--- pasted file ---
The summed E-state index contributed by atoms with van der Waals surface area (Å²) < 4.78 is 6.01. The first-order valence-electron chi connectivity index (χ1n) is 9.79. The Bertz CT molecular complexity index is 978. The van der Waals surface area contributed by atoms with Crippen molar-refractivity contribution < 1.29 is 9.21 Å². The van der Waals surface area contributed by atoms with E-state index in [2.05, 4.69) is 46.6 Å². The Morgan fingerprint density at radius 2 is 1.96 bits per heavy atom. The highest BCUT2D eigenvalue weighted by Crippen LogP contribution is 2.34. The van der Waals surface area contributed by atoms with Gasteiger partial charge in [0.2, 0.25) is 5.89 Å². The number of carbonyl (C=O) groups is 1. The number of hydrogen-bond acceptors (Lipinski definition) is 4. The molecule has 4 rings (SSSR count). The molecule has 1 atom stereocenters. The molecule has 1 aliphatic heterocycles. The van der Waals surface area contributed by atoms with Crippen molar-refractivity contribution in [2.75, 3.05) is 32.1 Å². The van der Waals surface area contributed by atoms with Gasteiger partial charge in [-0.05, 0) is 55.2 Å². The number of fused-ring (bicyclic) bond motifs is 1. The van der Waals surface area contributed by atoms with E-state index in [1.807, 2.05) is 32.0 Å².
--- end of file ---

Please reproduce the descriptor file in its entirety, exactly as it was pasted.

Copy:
The summed E-state index contributed by atoms with van der Waals surface area (Å²) < 4.78 is 6.01. The first-order valence-electron chi connectivity index (χ1n) is 9.79. The Bertz CT molecular complexity index is 978. The van der Waals surface area contributed by atoms with Crippen molar-refractivity contribution < 1.29 is 9.21 Å². The van der Waals surface area contributed by atoms with E-state index in [2.05, 4.69) is 46.6 Å². The Morgan fingerprint density at radius 2 is 1.96 bits per heavy atom. The highest BCUT2D eigenvalue weighted by Crippen LogP contribution is 2.34. The van der Waals surface area contributed by atoms with Gasteiger partial charge in [0.2, 0.25) is 5.89 Å². The number of carbonyl (C=O) groups is 1. The number of hydrogen-bond acceptors (Lipinski definition) is 4. The molecule has 4 rings (SSSR count). The molecule has 1 atom stereocenters. The molecule has 1 aliphatic heterocycles. The van der Waals surface area contributed by atoms with Crippen molar-refractivity contribution in [2.75, 3.05) is 32.1 Å². The van der Waals surface area contributed by atoms with Gasteiger partial charge in [-0.05, 0) is 55.2 Å². The number of fused-ring (bicyclic) bond motifs is 1. The van der Waals surface area contributed by atoms with E-state index in [1.807, 2.05) is 32.0 Å².